BEIJING – The International Monetary Fund asked China on Monday to be open to revising its restrictions on trade and investment – criticized by its trading partners – in order to play a leading role in globalization.
Speaking at the Asian Financial Forum in Hong Kong, David Lipton, First Deputy Managing Director of the IMF, said that a better globalization was in China’s own interest.
“The protectionist sentiments that have arisen in the West are a response to the perceived shortcomings of trade and economic integration and the unaddressed gap between winners and losers,” Lipton said.
Speaking about the domestic challenges for China, he said that China has to balance its growth and make it more consumption oriented and promote private investment at the expense of the public sector.
He also suggested that the country should implement a progressive tax system, streamline its state companies, spend more on health and education and reduce poverty.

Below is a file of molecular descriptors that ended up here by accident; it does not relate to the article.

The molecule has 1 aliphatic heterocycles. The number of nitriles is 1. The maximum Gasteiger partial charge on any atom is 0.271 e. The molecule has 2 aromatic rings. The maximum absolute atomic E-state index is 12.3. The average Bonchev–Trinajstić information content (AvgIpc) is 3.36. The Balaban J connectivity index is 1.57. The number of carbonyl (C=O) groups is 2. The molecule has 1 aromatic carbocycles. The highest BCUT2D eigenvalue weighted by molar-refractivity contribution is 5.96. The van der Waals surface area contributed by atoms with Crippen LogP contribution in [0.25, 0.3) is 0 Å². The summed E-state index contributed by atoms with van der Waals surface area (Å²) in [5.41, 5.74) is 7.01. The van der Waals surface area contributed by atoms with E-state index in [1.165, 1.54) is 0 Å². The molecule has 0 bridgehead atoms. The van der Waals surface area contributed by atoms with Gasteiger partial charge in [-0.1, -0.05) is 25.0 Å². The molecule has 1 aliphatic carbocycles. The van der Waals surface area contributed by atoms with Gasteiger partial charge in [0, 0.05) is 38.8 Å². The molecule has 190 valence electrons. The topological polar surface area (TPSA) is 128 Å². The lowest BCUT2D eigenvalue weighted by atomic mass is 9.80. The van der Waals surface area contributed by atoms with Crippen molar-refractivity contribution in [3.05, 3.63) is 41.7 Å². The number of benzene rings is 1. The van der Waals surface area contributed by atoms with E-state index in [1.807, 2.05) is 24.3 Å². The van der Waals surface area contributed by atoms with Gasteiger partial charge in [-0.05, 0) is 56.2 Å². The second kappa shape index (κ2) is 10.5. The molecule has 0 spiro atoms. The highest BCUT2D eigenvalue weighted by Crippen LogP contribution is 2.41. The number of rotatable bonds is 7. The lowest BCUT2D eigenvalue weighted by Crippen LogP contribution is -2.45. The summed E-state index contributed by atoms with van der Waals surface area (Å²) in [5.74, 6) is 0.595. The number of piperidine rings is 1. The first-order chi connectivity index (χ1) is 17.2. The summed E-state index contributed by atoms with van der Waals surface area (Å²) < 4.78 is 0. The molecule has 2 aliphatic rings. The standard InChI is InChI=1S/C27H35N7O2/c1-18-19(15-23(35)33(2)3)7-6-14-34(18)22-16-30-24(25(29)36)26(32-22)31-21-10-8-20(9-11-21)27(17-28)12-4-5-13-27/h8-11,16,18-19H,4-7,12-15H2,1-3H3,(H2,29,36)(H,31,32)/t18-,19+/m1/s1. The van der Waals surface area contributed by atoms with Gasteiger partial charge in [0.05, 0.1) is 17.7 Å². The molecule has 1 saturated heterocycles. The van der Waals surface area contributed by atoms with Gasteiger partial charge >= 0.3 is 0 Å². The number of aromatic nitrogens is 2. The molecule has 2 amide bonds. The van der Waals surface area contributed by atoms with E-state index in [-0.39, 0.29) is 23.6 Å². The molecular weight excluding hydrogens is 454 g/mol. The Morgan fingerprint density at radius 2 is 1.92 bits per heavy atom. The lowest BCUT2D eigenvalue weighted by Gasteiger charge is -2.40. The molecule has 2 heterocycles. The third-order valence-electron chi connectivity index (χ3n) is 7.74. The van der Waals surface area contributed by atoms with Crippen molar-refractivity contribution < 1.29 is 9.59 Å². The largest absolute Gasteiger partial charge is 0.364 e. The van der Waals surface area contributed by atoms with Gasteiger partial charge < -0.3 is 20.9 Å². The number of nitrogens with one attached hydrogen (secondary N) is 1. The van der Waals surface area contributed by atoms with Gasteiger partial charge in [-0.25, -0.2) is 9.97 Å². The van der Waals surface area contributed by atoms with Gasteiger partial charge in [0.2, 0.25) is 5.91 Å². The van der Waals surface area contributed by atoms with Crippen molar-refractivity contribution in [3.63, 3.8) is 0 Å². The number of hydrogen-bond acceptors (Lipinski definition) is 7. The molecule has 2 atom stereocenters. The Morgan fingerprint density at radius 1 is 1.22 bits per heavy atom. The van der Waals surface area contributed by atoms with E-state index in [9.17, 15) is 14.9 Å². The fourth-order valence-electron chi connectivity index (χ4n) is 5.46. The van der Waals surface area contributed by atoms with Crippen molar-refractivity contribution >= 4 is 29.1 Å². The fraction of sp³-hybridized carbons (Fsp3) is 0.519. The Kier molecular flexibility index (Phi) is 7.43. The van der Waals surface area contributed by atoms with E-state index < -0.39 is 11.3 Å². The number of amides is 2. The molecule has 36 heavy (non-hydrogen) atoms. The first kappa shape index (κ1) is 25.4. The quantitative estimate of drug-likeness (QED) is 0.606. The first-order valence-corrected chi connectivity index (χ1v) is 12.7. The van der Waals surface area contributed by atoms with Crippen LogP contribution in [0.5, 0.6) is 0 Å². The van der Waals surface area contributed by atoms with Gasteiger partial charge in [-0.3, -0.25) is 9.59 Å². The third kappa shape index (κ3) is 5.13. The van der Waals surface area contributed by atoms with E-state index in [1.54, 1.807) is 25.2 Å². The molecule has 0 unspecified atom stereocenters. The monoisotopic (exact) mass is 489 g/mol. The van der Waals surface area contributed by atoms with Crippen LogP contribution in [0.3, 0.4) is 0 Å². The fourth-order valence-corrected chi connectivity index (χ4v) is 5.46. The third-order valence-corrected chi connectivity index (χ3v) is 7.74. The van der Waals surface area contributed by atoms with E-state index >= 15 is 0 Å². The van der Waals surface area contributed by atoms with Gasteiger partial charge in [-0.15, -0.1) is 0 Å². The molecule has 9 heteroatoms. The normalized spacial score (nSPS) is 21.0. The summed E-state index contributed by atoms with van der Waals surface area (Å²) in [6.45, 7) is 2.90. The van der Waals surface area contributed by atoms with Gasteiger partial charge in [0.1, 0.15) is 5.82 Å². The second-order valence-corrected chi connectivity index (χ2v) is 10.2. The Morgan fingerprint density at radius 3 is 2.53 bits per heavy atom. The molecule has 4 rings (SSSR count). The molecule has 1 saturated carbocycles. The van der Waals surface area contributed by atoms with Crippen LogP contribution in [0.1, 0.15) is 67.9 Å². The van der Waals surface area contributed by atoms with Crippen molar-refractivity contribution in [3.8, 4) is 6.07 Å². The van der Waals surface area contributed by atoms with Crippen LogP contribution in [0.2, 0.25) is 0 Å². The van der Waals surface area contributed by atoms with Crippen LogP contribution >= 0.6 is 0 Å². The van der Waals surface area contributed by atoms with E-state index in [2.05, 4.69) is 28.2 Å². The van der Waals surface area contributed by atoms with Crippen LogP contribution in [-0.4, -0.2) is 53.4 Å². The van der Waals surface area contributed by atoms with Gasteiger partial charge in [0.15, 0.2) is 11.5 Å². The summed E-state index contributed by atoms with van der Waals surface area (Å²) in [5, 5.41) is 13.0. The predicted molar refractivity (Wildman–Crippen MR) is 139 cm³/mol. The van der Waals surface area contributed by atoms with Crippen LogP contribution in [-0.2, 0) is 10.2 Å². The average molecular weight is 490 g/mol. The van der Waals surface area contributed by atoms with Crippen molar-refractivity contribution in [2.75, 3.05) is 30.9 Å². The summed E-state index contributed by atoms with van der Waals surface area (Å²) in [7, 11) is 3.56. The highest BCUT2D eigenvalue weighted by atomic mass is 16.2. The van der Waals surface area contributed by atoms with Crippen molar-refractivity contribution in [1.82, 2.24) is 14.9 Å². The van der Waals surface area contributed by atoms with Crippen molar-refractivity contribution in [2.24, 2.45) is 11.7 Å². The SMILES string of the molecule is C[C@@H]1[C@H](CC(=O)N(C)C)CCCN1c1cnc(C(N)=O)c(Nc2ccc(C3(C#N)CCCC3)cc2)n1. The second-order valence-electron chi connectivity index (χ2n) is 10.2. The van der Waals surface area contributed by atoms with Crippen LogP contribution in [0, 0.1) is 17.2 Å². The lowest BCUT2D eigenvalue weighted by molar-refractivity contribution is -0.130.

The IMF warned that the Asian giant has to guarantee financial stability, making more efforts to rein in credit growth and tighten oversight of some lending practices.
Lipton stressed China’s international stature, pointing out that China generated a third of global economic growth.
“China is a key partner for over 100 countries: countries that represent 80 percent of global GDP. It is the hub of global supply chains, a magnet for commodity exporters, and a source of final demand,” he added.
The country is a leader in e-commerce and electronic payments, and also leads in development of fintech, robotics and artificial intelligence, the expert said.
It is also a major creditor for many countries, financing the development of their infrastructure.
Its loans represent between 25 to 30 percent of the GDP of some of the recipients, which helps them but often also creates concerns about the level of debts for these countries, according to the IMF official.
China is the biggest stakeholder in the Asian Infrastructure Investment Bank, the third biggest in the IMF and its currency – the yuan – has become part of the IMF reserve currencies since 2015, so that it was easy to see that Beijing’s role in international institutions will continue to expand in the next few years, Lipton said.